Failure to address business rates reform will ‘anger’ sector

By Gary Lloyd

- Last updated on GMT

Calls ignored: business rates were not mentioned in the Spring Budget (Credit:Getty/mammuth)
Calls ignored: business rates were not mentioned in the Spring Budget (Credit:Getty/mammuth)

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Despite industry-wide calls for reformation to business rates, the Conservative Party’s Spring Budget failed to offer anything new to the under-pressure on-trade, which would “frustrate and anger” the sector.

There was some encouragement to pubs with Chancellor of the Exchequer Jeremy Hunt’s announcement on duty for draught products to be up to 11p lower than in supermarkets​ but no other help.

After Hunt’s presentation on Wednesday (15 March), Night-Time Economy Adviser for Greater Manchester Sacha Lord said: “In the face of rising bills, business rates and inflation, operators urgently need ongoing support and the Chancellor's announcements, or lack of them, will only further frustrate and anger the industry.”

Meanwhile, the British Beer & Pub Association was hopeful of working on business rates with the Government. 

Importance of pubs

Chief executive Emma McClarkin said: “Having recognised the importance of our pubs and brewers, we look forward to working with the Government to resolve the fundamental issues holding our pubs and breweries back, including reforming business rates and reducing the unfair tax burden on our sector.”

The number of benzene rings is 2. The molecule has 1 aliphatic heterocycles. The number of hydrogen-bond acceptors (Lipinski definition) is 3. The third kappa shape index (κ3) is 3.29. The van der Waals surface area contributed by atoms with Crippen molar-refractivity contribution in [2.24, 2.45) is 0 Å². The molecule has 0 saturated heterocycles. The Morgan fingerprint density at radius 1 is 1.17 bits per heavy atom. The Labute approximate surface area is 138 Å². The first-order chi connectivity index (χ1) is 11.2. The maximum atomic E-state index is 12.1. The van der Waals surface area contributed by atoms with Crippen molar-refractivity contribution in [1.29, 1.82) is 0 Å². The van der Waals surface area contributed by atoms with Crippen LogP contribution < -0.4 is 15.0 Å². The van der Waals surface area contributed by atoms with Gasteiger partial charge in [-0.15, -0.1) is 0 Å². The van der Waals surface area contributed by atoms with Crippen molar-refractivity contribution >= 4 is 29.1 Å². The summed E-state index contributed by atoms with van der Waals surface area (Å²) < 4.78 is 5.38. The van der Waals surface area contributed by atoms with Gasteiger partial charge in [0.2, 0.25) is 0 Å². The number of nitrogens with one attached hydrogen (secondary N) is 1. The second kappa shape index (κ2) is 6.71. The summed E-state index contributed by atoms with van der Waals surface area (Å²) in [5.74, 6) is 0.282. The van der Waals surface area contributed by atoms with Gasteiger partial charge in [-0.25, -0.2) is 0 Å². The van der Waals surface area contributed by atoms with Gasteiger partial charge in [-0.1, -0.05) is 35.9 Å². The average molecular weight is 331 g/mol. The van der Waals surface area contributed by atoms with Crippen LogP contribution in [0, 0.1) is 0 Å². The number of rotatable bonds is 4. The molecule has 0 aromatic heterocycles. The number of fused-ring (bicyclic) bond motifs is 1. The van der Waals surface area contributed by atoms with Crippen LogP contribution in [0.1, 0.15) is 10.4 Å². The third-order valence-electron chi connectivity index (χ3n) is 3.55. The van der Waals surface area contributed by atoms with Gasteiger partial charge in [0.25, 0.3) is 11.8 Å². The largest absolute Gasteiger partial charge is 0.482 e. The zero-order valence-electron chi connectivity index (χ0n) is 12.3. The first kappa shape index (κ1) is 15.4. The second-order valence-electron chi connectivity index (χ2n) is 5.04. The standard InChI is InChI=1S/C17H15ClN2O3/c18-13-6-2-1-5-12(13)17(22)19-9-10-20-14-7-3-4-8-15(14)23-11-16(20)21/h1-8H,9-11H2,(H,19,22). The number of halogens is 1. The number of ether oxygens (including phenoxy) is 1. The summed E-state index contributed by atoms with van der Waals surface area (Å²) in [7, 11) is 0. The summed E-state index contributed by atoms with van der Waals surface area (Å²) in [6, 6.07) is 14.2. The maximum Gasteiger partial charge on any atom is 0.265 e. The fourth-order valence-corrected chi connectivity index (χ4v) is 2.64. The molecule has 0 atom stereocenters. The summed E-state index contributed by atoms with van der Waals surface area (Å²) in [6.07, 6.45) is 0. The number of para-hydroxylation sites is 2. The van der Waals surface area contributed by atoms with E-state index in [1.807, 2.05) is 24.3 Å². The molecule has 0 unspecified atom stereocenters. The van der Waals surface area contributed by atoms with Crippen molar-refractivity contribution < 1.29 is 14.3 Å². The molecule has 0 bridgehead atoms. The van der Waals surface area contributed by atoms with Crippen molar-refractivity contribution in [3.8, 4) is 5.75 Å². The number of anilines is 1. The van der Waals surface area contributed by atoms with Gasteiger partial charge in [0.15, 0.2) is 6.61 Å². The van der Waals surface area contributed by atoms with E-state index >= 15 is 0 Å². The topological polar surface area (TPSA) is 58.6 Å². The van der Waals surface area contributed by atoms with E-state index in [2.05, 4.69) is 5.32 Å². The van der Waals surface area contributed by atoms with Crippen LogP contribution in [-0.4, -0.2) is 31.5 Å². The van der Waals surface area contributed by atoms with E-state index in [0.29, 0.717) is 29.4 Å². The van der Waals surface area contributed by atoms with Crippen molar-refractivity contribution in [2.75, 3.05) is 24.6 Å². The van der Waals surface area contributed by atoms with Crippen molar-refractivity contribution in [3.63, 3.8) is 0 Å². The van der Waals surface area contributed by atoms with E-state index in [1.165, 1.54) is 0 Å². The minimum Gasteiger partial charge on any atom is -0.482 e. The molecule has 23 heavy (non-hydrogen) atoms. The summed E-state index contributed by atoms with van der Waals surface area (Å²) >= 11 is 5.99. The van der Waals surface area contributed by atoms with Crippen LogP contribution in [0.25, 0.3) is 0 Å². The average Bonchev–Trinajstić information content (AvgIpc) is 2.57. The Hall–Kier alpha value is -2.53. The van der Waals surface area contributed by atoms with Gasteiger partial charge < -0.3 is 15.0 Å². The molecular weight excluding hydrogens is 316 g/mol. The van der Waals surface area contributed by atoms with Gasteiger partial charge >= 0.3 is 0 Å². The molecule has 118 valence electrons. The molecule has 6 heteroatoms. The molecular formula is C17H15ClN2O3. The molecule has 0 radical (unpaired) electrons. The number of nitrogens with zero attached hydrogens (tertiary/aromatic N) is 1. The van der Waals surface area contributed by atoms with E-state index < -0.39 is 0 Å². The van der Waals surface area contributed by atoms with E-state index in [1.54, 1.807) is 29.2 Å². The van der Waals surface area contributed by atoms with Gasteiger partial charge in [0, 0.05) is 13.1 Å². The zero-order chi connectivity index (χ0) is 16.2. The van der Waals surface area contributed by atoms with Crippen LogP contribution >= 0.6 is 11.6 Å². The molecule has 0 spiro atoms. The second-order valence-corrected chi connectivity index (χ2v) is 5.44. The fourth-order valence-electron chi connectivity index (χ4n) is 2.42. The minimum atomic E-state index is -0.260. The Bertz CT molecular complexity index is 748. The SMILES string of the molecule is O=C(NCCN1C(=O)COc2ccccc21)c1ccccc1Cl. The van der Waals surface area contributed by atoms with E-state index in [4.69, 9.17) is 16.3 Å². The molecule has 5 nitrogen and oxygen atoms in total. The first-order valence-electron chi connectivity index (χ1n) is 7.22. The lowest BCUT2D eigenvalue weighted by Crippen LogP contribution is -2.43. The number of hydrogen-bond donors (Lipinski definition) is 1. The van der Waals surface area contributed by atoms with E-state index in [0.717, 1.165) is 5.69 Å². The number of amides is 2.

Last week, an open letter​ signed by hundreds of hospitality businesses encouraged Hunt to action reformation many aspects of the sector including business rates.

A similar stance​ was taken by the Night Time Industries Association shortly before the Budget was announced.

Although business rates were ignored, in his Autumn Statement in November last year, Hunt announced a £13.6bn package to extend business rates support​ for small and medium-sized enterprises (SMEs), which would include freezing the business rates multiplier for another year (2023-24) in a bid to protect businesses from inflation.

Difference between continuing and closing

The Campaign for Real Ale (CAMRA) voiced its disappointment in Hunt’s speech. Chairman Nik Antona said: “It is bitterly disappointing not to see the extension of help for pubs and breweries with the burden of business rates.

“With current support schemes due to end in 2024, these rates bills can be the difference between continuing to trade or having to close for good.

“The Government urgently needs to reform the whole business rates system to fix the issues with this unfair system and help to protect our pubs.”  

The freeze will continue to keep the small business multiplier and standard multiplier at 49.9p and 51.2p respectively, rather than rising to 52.9p and 54.2p, saving ratepayers £9.3bn over the next five years.

The support package that will end in April saw an increase from 50% support with rates for businesses up to 75% or £110,000 per company.

The Chancellor also stated in November, the Government would proceed with the revaluation of business properties from April 2023 and would implement a £1.6bn scheme to cap bill increases for those who could see higher bills as a result.

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